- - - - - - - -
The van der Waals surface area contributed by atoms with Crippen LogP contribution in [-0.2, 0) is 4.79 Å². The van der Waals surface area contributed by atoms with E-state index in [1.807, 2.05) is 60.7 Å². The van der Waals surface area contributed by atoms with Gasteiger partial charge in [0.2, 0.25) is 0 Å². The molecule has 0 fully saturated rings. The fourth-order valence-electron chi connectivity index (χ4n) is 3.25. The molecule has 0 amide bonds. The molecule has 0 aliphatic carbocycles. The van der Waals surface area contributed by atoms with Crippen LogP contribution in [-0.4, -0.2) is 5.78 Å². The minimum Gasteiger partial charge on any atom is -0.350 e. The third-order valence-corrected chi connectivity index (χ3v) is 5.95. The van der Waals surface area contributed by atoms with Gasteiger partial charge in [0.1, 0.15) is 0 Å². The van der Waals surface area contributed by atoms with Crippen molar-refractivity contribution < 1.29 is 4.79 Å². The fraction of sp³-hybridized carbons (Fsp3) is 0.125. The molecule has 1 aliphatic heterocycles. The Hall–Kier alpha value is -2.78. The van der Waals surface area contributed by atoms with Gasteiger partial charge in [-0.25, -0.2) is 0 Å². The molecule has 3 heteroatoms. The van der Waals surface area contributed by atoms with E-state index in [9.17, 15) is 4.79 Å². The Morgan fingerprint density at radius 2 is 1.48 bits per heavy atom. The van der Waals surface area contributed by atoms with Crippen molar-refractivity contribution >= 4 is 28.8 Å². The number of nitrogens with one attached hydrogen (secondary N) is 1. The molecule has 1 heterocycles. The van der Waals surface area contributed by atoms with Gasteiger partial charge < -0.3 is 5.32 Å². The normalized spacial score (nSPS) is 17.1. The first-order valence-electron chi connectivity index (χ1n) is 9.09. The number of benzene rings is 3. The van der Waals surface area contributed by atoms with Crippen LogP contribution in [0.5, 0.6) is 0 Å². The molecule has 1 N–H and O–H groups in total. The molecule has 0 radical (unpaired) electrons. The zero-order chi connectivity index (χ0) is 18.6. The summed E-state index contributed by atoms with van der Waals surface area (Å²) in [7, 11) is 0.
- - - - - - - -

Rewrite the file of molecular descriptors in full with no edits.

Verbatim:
The van der Waals surface area contributed by atoms with Crippen LogP contribution in [-0.2, 0) is 4.79 Å². The van der Waals surface area contributed by atoms with E-state index in [1.807, 2.05) is 60.7 Å². The van der Waals surface area contributed by atoms with Gasteiger partial charge in [0.2, 0.25) is 0 Å². The molecule has 0 fully saturated rings. The fourth-order valence-electron chi connectivity index (χ4n) is 3.25. The molecule has 0 amide bonds. The molecule has 0 aliphatic carbocycles. The van der Waals surface area contributed by atoms with Crippen LogP contribution in [-0.4, -0.2) is 5.78 Å². The minimum Gasteiger partial charge on any atom is -0.350 e. The third-order valence-corrected chi connectivity index (χ3v) is 5.95. The van der Waals surface area contributed by atoms with Gasteiger partial charge in [0.1, 0.15) is 0 Å². The van der Waals surface area contributed by atoms with Crippen molar-refractivity contribution < 1.29 is 4.79 Å². The fraction of sp³-hybridized carbons (Fsp3) is 0.125. The molecule has 1 aliphatic heterocycles. The Hall–Kier alpha value is -2.78. The van der Waals surface area contributed by atoms with Gasteiger partial charge in [-0.25, -0.2) is 0 Å². The molecule has 3 heteroatoms. The van der Waals surface area contributed by atoms with E-state index in [9.17, 15) is 4.79 Å². The Morgan fingerprint density at radius 2 is 1.48 bits per heavy atom. The van der Waals surface area contributed by atoms with Crippen molar-refractivity contribution >= 4 is 28.8 Å². The number of nitrogens with one attached hydrogen (secondary N) is 1. The molecule has 1 heterocycles. The van der Waals surface area contributed by atoms with Gasteiger partial charge < -0.3 is 5.32 Å². The normalized spacial score (nSPS) is 17.1. The first-order valence-electron chi connectivity index (χ1n) is 9.09. The number of benzene rings is 3. The van der Waals surface area contributed by atoms with Crippen LogP contribution in [0.5, 0.6) is 0 Å². The molecule has 1 N–H and O–H groups in total. The molecule has 0 radical (unpaired) electrons. The zero-order chi connectivity index (χ0) is 18.6. The summed E-state index contributed by atoms with van der Waals surface area (Å²) in [7, 11) is 0.